1. Protect the QB. Arizona is coming in to the game confident. They won their first game on the East Coast last weekend, their D picked off Jake Delhomme 5 times, and they finally found a running game. Because their playing at home, the only aspect of this that the Eagles need to be especially prepared for is their Defense. They're feeling emboldened and will no doubt attempt a variety of things to get to McNabb. Reid has to gameplan for this, and the O-line has to play well. In all likelihood, that means keeping them off balance with a mix of running and pass plays, and also beating the blitz and converting 3rd downs. Besides TDs, home crowds love sacks and turnovers, so we need to stay cool and balanced, and pick them apart.
2. Defensive status quo. With just a couple exceptions, the D has been playing well all season long. This is especially true since Thankgiving, since which the team has surrendered only 8 TDs and held opponents to 12 points on average in the 6 games. If they play as well as they have been, they should have no problem stopping Arizona's running game, forcing them to pass, and opening up Warner for pressure that he can't handle. If this happens, the rest will take care of itself, no matter how well Boldin and Fitzgerald play.
3. Limit dropped passes. The Eagles offense has not been playing great, but they've been getting the job done by playing better than their opponents--particularly since the Playoffs started. Arizona will likely score some points--their QB is after all a HOF'er who has had an exceptional year--so we're going to need to play better than we did last week to win the game. Conditions should allow for that given the weather in Arizona. Our WRs need to make some of the catches they dropped last week, and as I said above, the team needs to be able to convert 3rd downs like we did last week against the Giants. I think there's the possibility of the offense breaking out and having a big game, but I'm not counting on it.
If these three things happen, the Eagles win the game. The Cards will not fall easily--they only lost 2 games at home all season, and didn't lose at home until Week 12 when the Giants came to town. The Eagles are an experienced group, so I have no doubt they're doing the right amount of prep and aren't taking the Cards lightly. We just need to execute on Sunday and we just might make it back to the Super Bowl. How about that?!?!?!?!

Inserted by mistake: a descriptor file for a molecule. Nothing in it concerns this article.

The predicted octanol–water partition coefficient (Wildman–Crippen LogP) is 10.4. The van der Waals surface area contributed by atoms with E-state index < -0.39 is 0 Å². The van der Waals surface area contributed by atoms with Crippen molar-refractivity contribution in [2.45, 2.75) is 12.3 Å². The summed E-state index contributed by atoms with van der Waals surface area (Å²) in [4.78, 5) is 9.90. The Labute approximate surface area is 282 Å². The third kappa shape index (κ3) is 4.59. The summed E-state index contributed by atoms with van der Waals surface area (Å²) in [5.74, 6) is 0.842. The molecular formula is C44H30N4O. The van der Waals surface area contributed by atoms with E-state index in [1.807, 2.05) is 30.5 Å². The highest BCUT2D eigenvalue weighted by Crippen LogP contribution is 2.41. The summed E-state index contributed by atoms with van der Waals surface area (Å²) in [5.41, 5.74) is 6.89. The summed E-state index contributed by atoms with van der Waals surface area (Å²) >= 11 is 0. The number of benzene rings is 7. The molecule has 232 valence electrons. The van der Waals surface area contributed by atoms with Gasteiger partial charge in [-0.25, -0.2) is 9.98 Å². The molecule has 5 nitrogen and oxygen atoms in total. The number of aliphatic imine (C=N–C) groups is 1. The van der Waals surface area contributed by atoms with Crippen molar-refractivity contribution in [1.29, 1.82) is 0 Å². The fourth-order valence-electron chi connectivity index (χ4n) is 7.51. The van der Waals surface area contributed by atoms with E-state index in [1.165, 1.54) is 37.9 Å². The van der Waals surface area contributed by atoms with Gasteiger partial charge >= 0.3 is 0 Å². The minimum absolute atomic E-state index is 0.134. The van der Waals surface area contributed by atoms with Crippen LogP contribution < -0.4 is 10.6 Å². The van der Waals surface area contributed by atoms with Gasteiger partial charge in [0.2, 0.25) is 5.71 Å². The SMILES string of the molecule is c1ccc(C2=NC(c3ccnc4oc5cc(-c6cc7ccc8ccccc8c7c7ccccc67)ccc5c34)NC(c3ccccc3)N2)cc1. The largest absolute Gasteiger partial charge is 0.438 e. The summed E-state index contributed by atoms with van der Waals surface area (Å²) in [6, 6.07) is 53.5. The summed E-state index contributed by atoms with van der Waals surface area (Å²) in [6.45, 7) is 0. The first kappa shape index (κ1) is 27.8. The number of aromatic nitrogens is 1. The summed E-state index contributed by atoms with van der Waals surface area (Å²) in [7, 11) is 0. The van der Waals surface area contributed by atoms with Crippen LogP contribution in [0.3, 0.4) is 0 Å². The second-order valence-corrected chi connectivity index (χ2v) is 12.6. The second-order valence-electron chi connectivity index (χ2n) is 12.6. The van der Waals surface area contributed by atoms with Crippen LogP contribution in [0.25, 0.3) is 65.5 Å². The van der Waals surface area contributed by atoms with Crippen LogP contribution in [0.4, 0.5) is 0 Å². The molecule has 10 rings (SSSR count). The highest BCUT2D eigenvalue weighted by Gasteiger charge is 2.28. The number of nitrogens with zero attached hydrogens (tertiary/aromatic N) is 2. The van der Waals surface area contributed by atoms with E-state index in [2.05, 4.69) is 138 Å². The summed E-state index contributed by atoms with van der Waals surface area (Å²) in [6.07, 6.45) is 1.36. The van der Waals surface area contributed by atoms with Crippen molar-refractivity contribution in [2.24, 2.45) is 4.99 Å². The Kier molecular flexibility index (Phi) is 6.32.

Thursday, January 15, 2009
Aside from the pixie dust the NFL Gods blew the Eagles way in Week 17, it's interesting to look at how the Eagles have managed to turn their season around.
First off, when s**t goes bad, the QB, especially our QB, takes the lion share of the blame. Therefore, when things go well, he deserves the lion share of the credit as well, hence the media onslaught of "McNabb is back" stories over the last few weeks. Yes, McNabb has elevated his game since Thanksgiving, but people are overreacting. He's actually been pretty consistent this year. He's part of the reason they're playing so well, but by no means the only one.
First, let's take a quick look at McNabb's season. His 2008 regular season stats are telling, but don't reveal the entire story. 3900+ yards, 23 TDs to 11 INTs, 60.4% completion rate with an 86.4 QB Rating. He had more pass attempts and more yards than he's ever had in his career, and his completion percentage was his 3rd best. All solid numbers, but nothing spectacular.
The low points of the season were Week 4 against the Bears, Week 5 against the Redskins, Week 12 against Baltimore, and Week 16 against the Redskins.
In Week 4, McNabb threw 41 passes in a relatively tight game against the Bears in Chicago. This was the game in which the Eagles could not convert a 1st and 4 from the Bears 4 yard line in the 4th quarter. Earlier in the game, they had to settle for a FG after 2nd and 4 from the Chicago 6. And don't forget, Kyle Orton looked like Tom Brady in this game. A week later against the Redskins, the Eagles jumped out to a 14 point lead in the 1st quarter, but the team attempted only 18 rushes throughout the game, and the Redskins rushed for 189 yards.
The team then went on a run and won 3 of 4, losing only to the Giants in a game where we gave up 200+ rushing yards and 36 points.
Then came the next series of low points. First, the now infamous tie in Cincinnati. McNabb threw 58 passes in that game and even with 5 full quarters of play, the team only attempted 16 rushes. 16. When any NFL defense knows exactly what you're going to do on offense (run v. pass), it's very hard to win. The following week in Baltimore, McNabb was benched after an 8/18 half in which he threw 2 INTs, yet the team was losing only 10-7 at halftime. Baltimore is arguably the team that screws up opposing QBs more than anyone, so only being down 3 points at halftime on the road was not a crises. McNabb was benched though, and the Eagles went on to lose 36-7. They attempted a whopping total of 16 rushing attempts in this game.
Beginning on Thanksgiving, the Birds started yet another run beating the Cardinals, the Browns, and the Giants. The resurgence was no doubt led by the Defense, as they had 4 TOs against the Cardinals and held them to 25 rushing yards. The next week, they held the Plaxico-less Giants to barely more than 200 yards offense and 14 points. The following week, they held the Browns to 10 points.